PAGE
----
Redistricting season officially kicked off Thursday with the release of detailed population data from the U.S. Census Bureau that will be used to redraw voting districts nationwide — potentially helping determine control of the U.S. House in the 2022 elections.
While suburban congressional districts are swelling with new residents, lawmakers in large swaths of rural America and some Rust Belt cities are in need of more people to represent.
Across the U.S., the growth in the number of people who identified as multiracial on 2020 census responses soared over the last decade, rising from under 3% to more than 10% of the U.S. population from 2010 and 2020.
The Census Bureau on Thursday issued its most detailed portrait yet of how the U.S. has changed over the past decade, releasing a trove of demographic data that will be used to redraw political maps across an increasingly diverse country.
Census Bureau statisticians and outside experts are trying to unravel a mystery: Why were so many questions about households in the 2020 census left unanswered?
President Joe Biden’s nominee to lead the U.S. Census Bureau told a Senate committee on Thursday that he would bring transparency and independence to the nation’s largest statistical agency, which was challenged by the pandemic, natural disasters and attempts at political interference while carrying out the 2020 census.
It won’t be smoke-filled, but members of the Chicago City Council will head to a backroom at City Hall later this month to start crafting new ward boundaries that could shape Chicago politics for the next decade.
Illinois Democrats used inadequate data and an opaque process to draw new legislative districts, a Latino civil rights organization argued in the latest lawsuit seeking to block the maps from being used for statehouse elections over the next decade.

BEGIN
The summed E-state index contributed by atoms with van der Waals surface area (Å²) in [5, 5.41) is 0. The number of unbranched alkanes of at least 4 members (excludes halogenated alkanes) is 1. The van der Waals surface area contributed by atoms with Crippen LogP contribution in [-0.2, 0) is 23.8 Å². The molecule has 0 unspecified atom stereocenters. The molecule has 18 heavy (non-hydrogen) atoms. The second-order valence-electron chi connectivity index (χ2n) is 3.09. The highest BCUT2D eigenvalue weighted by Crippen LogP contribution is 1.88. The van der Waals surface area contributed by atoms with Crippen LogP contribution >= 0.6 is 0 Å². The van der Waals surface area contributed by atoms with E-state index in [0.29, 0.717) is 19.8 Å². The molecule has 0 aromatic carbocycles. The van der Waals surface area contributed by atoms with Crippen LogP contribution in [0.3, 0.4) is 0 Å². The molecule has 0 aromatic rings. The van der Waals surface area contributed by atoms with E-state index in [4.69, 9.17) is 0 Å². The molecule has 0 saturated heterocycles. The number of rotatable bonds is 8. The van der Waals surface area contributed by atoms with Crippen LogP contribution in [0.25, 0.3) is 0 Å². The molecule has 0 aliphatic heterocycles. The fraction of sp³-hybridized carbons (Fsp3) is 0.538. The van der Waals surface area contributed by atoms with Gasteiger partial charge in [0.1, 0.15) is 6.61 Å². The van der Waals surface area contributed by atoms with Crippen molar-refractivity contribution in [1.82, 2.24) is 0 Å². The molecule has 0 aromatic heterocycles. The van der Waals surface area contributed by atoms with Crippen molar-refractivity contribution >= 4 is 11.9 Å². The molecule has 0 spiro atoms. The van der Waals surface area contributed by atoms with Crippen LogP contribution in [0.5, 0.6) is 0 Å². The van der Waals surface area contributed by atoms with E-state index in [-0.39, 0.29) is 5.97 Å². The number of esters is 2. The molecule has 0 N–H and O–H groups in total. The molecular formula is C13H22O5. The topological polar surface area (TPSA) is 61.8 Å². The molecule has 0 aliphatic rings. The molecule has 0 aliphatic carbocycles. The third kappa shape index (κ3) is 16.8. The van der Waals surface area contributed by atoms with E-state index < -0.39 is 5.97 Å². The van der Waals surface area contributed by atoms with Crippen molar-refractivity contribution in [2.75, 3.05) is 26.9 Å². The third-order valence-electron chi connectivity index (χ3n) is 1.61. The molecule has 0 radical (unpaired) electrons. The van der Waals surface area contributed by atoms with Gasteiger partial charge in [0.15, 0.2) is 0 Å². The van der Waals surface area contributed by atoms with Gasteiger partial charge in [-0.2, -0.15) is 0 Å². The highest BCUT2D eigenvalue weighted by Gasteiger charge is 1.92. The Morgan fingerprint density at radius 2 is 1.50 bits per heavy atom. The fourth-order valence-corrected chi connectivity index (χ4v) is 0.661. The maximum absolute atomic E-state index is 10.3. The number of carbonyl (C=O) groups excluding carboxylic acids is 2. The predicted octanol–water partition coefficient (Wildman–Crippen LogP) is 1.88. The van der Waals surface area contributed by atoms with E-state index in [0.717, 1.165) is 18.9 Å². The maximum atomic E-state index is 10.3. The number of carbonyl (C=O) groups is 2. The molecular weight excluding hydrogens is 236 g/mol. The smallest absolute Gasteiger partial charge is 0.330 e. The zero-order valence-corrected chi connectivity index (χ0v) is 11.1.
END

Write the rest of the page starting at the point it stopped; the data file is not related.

Plus: Our Spotlight Politics team on that and more
The state’s top Republicans asked a federal judge Wednesday to appoint an eight-member commission made up of four Democrats and four Republicans to craft the maps with census data.
It’s a once-in-a-decade fight: We take a look at the proposed new maps of political power and get reaction from Republicans and a coalition of community groups.
A study found that many migrants weren’t driven by new jobs or weather — or even a fear of the virus — but a desire to be closer to family and a freedom to make it happen because of remote working.
A look at the 13 states that will gain or lose political power — and federal money — through the apportionment process because of changes in population over the past decade.
Illinois has now lost a seat in the U.S. House after the past three census counts. The results of the 2020 census continue the steady decline of Illinois’s clout in Washington, D.C., since the size of its House delegation peaked at 27 seats in 1943. In 2022, there will be 17.
Illinois’ General Assembly is charged with drawing new political maps every 10 years following the census. But exactly what the latest census shows about Illinois’ residents is still unknown.
Nearly 80,000 people left Illinois last year, according to just-released data estimates. In the past decade, nearly a quarter million people have moved.
A divided Supreme Court has dismissed as premature a challenge to President Trump’s plan to exclude people living in the country illegally from the population count used to allot states seats in the House of Representatives.